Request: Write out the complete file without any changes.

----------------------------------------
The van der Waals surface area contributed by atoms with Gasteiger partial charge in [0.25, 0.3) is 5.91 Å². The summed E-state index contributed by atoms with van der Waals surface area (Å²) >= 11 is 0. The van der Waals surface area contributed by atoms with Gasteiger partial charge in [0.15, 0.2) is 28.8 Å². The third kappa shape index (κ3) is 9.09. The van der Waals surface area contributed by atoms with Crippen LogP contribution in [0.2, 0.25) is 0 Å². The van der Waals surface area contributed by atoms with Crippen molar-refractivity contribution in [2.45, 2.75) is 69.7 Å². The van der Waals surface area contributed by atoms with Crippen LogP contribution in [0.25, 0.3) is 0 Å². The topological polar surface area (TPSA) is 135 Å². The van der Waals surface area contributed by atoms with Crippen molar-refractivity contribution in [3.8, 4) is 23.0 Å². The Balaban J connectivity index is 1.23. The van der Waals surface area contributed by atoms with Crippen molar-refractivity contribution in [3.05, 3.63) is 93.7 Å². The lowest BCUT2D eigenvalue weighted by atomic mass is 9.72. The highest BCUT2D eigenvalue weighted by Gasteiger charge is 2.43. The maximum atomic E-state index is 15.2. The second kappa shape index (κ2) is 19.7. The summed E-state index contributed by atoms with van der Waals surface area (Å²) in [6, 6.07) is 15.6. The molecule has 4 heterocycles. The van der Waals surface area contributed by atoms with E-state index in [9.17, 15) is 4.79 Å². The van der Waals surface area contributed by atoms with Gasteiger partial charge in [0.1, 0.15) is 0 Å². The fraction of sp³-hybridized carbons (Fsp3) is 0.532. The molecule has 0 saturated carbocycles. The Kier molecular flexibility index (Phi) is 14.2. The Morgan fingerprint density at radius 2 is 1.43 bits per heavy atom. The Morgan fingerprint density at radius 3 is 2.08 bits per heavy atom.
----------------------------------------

The van der Waals surface area contributed by atoms with Gasteiger partial charge in [0.25, 0.3) is 5.91 Å². The summed E-state index contributed by atoms with van der Waals surface area (Å²) >= 11 is 0. The van der Waals surface area contributed by atoms with Gasteiger partial charge in [0.15, 0.2) is 28.8 Å². The third kappa shape index (κ3) is 9.09. The van der Waals surface area contributed by atoms with Crippen LogP contribution in [0.2, 0.25) is 0 Å². The van der Waals surface area contributed by atoms with Crippen molar-refractivity contribution in [2.45, 2.75) is 69.7 Å². The van der Waals surface area contributed by atoms with Crippen LogP contribution in [0.25, 0.3) is 0 Å². The topological polar surface area (TPSA) is 135 Å². The van der Waals surface area contributed by atoms with Crippen molar-refractivity contribution in [3.8, 4) is 23.0 Å². The Balaban J connectivity index is 1.23. The van der Waals surface area contributed by atoms with Crippen molar-refractivity contribution in [3.05, 3.63) is 93.7 Å². The lowest BCUT2D eigenvalue weighted by atomic mass is 9.72. The highest BCUT2D eigenvalue weighted by Gasteiger charge is 2.43. The maximum atomic E-state index is 15.2. The second kappa shape index (κ2) is 19.7. The summed E-state index contributed by atoms with van der Waals surface area (Å²) in [6, 6.07) is 15.6. The molecule has 4 heterocycles. The van der Waals surface area contributed by atoms with E-state index in [9.17, 15) is 4.79 Å². The van der Waals surface area contributed by atoms with Gasteiger partial charge in [0.1, 0.15) is 0 Å². The fraction of sp³-hybridized carbons (Fsp3) is 0.532. The molecule has 0 saturated carbocycles. The Kier molecular flexibility index (Phi) is 14.2. The Morgan fingerprint density at radius 2 is 1.43 bits per heavy atom. The Morgan fingerprint density at radius 3 is 2.08 bits per heavy atom.